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PREVIEW: More than you need to know about the Cougs vs. Aggies

The Cougs host New Mexico State to open the season. Find out the players to watch for the Aggies and key factors to the game.

Nova Home Loans Arizona Bowl - Utah State v New Mexico State Photo by Christian Petersen/Getty Images

It’s finally here. The Washington State Cougars play a competitive football game for the first time in nine months on Saturday. The opponent will be the New Mexico State Aggies (7 pm PT, Pac-12 Networks), and the location will be Martin Stadium.

The Aggies finished 3-9 last season, logging wins over UTEP, Liberty, and Alcorn State. NMSU doesn’t have a conference home for football, having been kicked out of the Sun Belt along with Idaho in 2017. Unlike the Vandals, New Mexico State marches on as an independent FBS program rather than dip down to FCS. All of its other sports are attached to the WAC, which no longer exists as a football league.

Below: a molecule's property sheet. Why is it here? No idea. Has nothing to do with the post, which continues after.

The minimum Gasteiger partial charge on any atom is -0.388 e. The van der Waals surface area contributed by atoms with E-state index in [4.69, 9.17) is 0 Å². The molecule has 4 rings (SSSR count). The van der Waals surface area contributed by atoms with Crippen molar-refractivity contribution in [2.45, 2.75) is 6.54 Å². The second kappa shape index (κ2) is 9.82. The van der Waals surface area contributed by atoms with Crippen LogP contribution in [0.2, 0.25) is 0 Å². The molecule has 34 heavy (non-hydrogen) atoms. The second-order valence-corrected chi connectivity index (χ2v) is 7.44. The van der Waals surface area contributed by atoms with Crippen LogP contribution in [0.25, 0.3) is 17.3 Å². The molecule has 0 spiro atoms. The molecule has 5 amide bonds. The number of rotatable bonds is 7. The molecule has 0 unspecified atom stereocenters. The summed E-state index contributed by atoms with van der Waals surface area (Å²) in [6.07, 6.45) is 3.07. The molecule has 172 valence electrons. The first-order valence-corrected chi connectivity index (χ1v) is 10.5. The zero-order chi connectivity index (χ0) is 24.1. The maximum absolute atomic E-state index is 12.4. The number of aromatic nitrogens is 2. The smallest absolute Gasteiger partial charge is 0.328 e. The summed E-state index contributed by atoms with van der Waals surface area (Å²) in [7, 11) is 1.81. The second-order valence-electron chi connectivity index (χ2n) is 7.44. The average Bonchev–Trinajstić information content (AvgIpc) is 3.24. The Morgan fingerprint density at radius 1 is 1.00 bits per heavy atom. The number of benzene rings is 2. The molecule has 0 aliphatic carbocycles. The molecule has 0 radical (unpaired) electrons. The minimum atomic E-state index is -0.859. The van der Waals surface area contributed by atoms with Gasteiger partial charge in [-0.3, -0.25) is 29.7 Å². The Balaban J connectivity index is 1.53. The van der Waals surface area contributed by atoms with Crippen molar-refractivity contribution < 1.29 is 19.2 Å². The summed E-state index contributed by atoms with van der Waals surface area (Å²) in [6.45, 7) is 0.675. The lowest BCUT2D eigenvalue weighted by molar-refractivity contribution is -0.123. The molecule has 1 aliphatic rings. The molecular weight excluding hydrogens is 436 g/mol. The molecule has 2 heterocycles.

Doug Martin is the head coach with the tough challenge of winning at an independent school in Las Cruces. He has taken the Aggies to a bowl game as recently as 2017, but sports a 20-53 record at the school overall.

To prepare you for NMSU’s trip to Pullman, let’s examine the key players and factors on offense and defense for the Aggies.


When New Mexico State has the ball...

Thanks to some key returning pieces, offense is likely the stronger side for New Mexico State, but that doesn’t mean a lot. The Aggies finished 116th is offensive SP+ in 2018. The rushing attack was the relative strength, finishing 89th in SP+, while passing was near the very bottom at 125th.